The rats were randomized to four experimental groups: an 1) IRI + saline group (n = 10), 2) IRI + ANP group (n = 10), 3) sham + saline group (n = 6), and 4) sham + ANP group (n = 8). All of the animals were mechanically ventilated. From 5 min after clamping of the left renal pedicle, the IRI + saline and sham + saline groups were infused with saline for 3 h 25 min at a rate of 6 ml/kg/h. The ANP infusion in the IRI + ANP and saline + ANP groups was started at the same time point (from 5 min after clamping of the left renal pedicle) and administered at the same rate and duration (0.2 μg/kg/min for 3 h 25 min) using saline mixed with ANP dissolved in 2-ml portions of distilled water. The heart rate, mean arterial pressure, arterial blood gases, and plasma concentrations of lactate, creatinine, and potassium were measured at baseline and at 1, 2, and 3 h after declamping. Blood gas analysis was performed on a blood gas analyzer (Radiometer ABL 837, Radiometer Medical ApS, Copenhagen, Denmark). At the completion of the experiment, all of the animals were killed with overdose of pentobarbital. The kidney, lung, and heart were harvested and either preserved at −80°C until use for the cytokine mRNA analysis or preserved in formalin until the histologic examination.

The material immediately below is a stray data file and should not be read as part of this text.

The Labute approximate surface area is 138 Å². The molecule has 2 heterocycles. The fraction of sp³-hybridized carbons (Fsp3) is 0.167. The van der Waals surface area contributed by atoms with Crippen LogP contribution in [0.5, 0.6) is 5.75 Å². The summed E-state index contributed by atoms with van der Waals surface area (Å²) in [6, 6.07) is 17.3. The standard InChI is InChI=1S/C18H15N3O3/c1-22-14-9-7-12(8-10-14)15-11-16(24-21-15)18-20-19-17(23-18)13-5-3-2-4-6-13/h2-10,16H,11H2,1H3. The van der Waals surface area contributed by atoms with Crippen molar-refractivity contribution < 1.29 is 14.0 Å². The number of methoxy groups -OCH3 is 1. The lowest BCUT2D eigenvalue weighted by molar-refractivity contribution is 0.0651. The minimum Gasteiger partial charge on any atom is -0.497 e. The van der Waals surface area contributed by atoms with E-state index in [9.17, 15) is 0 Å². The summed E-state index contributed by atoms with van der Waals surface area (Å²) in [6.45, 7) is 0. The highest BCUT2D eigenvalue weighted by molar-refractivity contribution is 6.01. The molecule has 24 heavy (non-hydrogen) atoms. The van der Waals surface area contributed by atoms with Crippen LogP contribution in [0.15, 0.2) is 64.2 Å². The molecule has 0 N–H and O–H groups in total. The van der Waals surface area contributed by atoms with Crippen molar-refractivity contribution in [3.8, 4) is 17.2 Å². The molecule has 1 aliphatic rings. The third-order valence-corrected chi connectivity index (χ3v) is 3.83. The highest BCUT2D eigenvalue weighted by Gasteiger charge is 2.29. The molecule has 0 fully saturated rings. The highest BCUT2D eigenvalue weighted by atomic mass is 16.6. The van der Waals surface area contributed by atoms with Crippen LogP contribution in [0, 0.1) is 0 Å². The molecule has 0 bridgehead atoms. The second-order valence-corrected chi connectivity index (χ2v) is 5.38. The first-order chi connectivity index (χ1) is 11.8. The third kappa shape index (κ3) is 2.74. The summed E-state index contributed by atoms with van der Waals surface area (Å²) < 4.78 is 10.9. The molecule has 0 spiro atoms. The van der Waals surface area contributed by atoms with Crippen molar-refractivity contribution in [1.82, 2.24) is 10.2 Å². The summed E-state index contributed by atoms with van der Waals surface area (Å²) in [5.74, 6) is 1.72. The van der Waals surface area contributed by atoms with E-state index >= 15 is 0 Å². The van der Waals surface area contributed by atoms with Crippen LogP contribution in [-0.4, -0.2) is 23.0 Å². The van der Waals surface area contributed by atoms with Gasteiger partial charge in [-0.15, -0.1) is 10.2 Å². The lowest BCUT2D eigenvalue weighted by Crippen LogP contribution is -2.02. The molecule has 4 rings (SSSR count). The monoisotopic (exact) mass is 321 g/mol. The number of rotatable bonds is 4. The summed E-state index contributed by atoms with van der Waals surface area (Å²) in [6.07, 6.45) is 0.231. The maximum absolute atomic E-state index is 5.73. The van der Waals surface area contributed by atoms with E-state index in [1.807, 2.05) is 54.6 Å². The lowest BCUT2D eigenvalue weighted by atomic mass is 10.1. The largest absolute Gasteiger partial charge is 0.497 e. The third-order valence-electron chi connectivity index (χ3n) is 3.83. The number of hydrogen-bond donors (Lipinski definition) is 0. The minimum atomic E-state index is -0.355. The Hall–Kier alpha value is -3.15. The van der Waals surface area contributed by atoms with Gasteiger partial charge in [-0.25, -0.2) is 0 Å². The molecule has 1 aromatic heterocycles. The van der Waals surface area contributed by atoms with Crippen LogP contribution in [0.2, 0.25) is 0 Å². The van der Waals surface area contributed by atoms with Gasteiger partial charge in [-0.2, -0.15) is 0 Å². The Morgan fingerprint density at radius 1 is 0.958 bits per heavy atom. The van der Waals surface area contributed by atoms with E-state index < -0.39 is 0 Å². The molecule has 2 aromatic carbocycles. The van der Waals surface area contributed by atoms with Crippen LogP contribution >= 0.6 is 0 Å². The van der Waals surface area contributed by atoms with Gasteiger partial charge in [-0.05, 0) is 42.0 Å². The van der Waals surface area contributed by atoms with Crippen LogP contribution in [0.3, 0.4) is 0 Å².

Wet/dry ratio of the lung
The wet/dry ratio of the lung is a gravimetric measure of pulmonary edema and an accurate gauge of changes in the lung dry mass . We measured the wet/dry ratio by the same method reported by Heremans et al.  by desiccating the lung at 80°C until a constant weight was obtained. The ratio was calculated as a parameter of lung edema.
RNA extraction and TaqMan real-time PCR